17. The composition of claim 1 wherein the water comprises about 0.1 to 5 wt-% of the composition.
18. The composition of claim 1 wherein the wood fiber has an aspect ratio of about 6.
This application is a Continuation of application Ser. No. 09/178,953, filed Oct. 26, 1998, which application is a Continuation of application Ser. No. 08/543,959, filed Oct. 10, 1995, now U.S. Pat. No. 5,827,607, which patent is a Continuation of application Ser. No. 08/224,396, filed Apr. 7, 1994, now abandoned, which application is a Continuation of application Ser. No. 07/938,364, filed Aug. 31, 1992, now abandoned, which applications are incorporated herein by reference.
This invention relates to composite thermoplastic materials used for the fabrication of structural members. Such members an be any structural unit, preferably they are for use in windows and doors for residential and commercial architecture. These composite materials include an optional, intentional recycle of by-product streams, from window and door manufacture, of polymer, adhesive, paint, etc. More particularly, the invention relates to an improved composite material adapted to extrusion or injection molding processes for forming structural members that have improved properties when used in windows and doors. The composite materials of the invention can be made to manufacture structural components such as rails, jambs, stiles, sills, tracks, stop and sash, nonstructural trim elements such as grid, cove, bead, quarter round, etc.
Conventional window and door manufacture has commonly used wood and metal components in forming structural members. Commonly, residential windows are manufactured from milled wood products that are assembled with glass to form typically double hung or casement units. Wood windows while structurally sound, useful and well adapted for use in many residential installations, can deteriorate under certain circumstances. Wood windows also require painting and other periodic maintenance. Wooden windows also suffer from cost problems related to the availability of suitable wood for construction. Clear wood products are slowly becoming more scarce and are becoming more expensive as demand increases. Metal components are often combined with glass and formed into single unit sliding windows. Metal windows typically suffer from substantial energy loss during winter months.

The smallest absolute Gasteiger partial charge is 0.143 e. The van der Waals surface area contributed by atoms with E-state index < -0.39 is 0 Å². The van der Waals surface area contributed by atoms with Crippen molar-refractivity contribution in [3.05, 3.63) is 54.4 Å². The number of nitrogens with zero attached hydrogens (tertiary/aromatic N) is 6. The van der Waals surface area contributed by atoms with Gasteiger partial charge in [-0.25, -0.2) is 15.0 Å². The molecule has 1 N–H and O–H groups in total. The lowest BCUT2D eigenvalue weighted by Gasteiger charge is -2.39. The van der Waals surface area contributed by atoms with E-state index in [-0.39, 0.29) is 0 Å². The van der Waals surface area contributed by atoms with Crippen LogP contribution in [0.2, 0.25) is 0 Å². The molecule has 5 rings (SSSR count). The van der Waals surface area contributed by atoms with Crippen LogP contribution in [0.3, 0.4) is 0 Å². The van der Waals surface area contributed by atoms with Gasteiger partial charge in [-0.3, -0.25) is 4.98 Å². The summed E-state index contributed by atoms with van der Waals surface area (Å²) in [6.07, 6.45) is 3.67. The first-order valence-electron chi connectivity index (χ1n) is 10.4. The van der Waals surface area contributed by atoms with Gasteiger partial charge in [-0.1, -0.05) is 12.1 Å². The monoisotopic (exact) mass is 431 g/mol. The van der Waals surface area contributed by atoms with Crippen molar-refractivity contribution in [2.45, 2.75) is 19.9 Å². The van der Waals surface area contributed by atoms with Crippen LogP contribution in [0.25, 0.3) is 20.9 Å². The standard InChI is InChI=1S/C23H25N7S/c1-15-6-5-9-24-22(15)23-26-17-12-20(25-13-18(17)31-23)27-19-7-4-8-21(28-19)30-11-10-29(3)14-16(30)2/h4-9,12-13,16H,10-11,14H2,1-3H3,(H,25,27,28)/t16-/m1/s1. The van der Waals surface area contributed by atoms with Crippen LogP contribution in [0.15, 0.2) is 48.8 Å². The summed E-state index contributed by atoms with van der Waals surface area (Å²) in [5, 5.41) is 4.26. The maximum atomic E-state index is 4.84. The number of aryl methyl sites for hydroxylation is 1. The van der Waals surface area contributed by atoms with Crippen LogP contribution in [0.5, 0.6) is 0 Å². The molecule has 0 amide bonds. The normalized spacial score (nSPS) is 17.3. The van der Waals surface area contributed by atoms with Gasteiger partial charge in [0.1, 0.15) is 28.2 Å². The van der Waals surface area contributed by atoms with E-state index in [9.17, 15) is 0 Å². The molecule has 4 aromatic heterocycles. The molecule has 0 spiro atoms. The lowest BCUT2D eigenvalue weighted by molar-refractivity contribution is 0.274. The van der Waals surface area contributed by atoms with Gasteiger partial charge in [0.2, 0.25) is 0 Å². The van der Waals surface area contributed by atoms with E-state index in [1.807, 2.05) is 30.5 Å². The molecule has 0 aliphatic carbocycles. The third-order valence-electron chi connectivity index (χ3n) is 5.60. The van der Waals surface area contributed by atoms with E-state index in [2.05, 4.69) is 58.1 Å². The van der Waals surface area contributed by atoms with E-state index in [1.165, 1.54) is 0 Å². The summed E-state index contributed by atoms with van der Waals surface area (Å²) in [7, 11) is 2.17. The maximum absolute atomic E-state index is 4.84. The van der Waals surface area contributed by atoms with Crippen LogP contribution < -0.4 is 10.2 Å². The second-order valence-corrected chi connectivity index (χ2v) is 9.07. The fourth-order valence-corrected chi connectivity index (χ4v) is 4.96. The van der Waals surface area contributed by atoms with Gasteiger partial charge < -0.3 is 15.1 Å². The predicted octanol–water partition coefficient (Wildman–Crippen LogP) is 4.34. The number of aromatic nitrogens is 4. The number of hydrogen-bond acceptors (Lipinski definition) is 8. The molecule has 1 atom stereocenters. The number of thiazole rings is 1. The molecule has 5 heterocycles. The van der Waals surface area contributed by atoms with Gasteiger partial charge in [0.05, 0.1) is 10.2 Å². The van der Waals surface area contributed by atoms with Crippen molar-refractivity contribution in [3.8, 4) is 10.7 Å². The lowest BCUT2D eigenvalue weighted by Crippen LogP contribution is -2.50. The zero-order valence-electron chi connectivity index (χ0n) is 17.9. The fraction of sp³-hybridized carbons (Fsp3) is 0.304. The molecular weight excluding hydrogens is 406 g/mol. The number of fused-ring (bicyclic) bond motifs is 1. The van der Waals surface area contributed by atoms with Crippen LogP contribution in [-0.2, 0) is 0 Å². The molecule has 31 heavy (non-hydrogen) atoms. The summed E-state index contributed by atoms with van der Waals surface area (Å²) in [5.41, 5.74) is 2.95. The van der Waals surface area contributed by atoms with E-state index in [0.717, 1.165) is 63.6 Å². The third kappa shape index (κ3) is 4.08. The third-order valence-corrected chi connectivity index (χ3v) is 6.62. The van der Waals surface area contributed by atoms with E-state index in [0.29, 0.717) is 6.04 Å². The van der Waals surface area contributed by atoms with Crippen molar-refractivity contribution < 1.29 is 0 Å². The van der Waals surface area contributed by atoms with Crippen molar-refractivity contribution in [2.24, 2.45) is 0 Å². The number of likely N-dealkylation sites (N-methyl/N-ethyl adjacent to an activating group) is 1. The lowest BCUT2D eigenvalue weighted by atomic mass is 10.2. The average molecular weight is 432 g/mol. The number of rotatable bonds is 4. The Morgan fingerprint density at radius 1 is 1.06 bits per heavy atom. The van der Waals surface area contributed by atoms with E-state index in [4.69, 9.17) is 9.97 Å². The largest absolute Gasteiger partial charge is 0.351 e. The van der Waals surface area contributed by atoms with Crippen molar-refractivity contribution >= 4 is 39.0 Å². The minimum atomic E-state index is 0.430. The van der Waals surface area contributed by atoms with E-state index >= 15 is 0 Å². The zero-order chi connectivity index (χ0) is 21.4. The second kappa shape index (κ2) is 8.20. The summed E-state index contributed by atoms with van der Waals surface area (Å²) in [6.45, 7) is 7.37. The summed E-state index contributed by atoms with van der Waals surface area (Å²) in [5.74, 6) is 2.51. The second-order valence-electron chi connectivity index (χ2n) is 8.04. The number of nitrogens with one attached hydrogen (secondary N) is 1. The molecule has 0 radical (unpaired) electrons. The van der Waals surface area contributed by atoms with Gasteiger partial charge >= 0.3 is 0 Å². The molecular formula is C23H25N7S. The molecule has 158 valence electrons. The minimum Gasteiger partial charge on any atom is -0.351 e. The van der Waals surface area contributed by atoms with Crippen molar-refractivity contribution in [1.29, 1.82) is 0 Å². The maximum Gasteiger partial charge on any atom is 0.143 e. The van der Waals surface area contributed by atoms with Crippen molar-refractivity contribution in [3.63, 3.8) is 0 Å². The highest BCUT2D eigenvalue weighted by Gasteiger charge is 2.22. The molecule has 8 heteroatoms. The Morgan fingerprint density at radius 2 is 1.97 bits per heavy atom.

Extruded thermoplastic materials have been used in window and door manufacture. Filled and unfilled thermoplastics have been extruded into useful seals, trim, weatherstripping, coatings and other window construction components. Thermoplastic materials such as polyvinyl chloride have been combined with wood members in manufacturing PERMASHIELD® brand windows manufactured by Andersen Corporation for many years. The technology disclosed in Zanini, U.S. Pat. Nos. 2,926,729 and 3,432,883, have been utilized in the manufacturing of plastic coatings or envelopes on wooden or other structural members. Generally, the cladding or coating technology used in making PERMASHIELD® windows involves extruding a thin polyvinyl chloride coating or envelope surrounding a wooden structural member.
Polyvinyl chloride has been combined with wood to make extruded materials. However, such materials have not successfully been used in the form of a structural member that is a direct replacement for wood. Common thermoplastic composite materials cannot provide similar thermal and structural properties to wood. These extruded materials fail to have sufficient modulus, compressive strength, coefficient of thermal expansion that matches wood to produce a direct replacement material. Further, many prior art extruded composites must be milled after extrusion to a final useful shape. Typical commodity plastics have achieved a modulus no greater than about 500,000. One class of composite, a polyvinyl chloride/wood flour material, poses the added problem that wood dust, which can accumulate during manufacture, tends to be explosive at certain concentrations of wood flour in the air. Most commonly, poly vinyl chloride, polystyrene and polyethylene thermoplastics have been used in such products.